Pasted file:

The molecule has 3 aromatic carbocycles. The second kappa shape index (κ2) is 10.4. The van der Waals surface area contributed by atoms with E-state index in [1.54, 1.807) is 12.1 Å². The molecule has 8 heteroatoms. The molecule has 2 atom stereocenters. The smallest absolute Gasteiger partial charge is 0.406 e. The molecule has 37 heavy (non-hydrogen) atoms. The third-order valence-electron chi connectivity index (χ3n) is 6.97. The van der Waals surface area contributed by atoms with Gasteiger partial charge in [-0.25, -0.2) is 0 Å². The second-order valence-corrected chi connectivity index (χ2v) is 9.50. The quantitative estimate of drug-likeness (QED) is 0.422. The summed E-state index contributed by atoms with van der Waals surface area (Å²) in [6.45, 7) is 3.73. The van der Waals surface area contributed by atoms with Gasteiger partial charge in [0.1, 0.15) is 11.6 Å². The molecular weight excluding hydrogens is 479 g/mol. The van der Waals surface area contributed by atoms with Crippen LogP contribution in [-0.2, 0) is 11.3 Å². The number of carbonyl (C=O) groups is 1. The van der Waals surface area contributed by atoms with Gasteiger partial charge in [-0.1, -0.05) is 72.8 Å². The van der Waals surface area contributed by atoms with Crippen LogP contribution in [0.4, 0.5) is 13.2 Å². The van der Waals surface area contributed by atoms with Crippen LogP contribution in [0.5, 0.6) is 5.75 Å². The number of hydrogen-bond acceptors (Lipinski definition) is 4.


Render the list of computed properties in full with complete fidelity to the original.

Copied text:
The molecule has 3 aromatic carbocycles. The second kappa shape index (κ2) is 10.4. The van der Waals surface area contributed by atoms with E-state index in [1.54, 1.807) is 12.1 Å². The molecule has 8 heteroatoms. The molecule has 2 atom stereocenters. The smallest absolute Gasteiger partial charge is 0.406 e. The molecule has 37 heavy (non-hydrogen) atoms. The third-order valence-electron chi connectivity index (χ3n) is 6.97. The van der Waals surface area contributed by atoms with Gasteiger partial charge in [-0.25, -0.2) is 0 Å². The second-order valence-corrected chi connectivity index (χ2v) is 9.50. The quantitative estimate of drug-likeness (QED) is 0.422. The summed E-state index contributed by atoms with van der Waals surface area (Å²) in [6.45, 7) is 3.73. The van der Waals surface area contributed by atoms with Gasteiger partial charge in [0.1, 0.15) is 11.6 Å². The molecular weight excluding hydrogens is 479 g/mol. The van der Waals surface area contributed by atoms with Crippen LogP contribution in [-0.2, 0) is 11.3 Å². The number of carbonyl (C=O) groups is 1. The van der Waals surface area contributed by atoms with Gasteiger partial charge in [-0.1, -0.05) is 72.8 Å². The van der Waals surface area contributed by atoms with Crippen LogP contribution in [0.4, 0.5) is 13.2 Å². The van der Waals surface area contributed by atoms with Crippen LogP contribution in [0.5, 0.6) is 5.75 Å². The number of hydrogen-bond acceptors (Lipinski definition) is 4.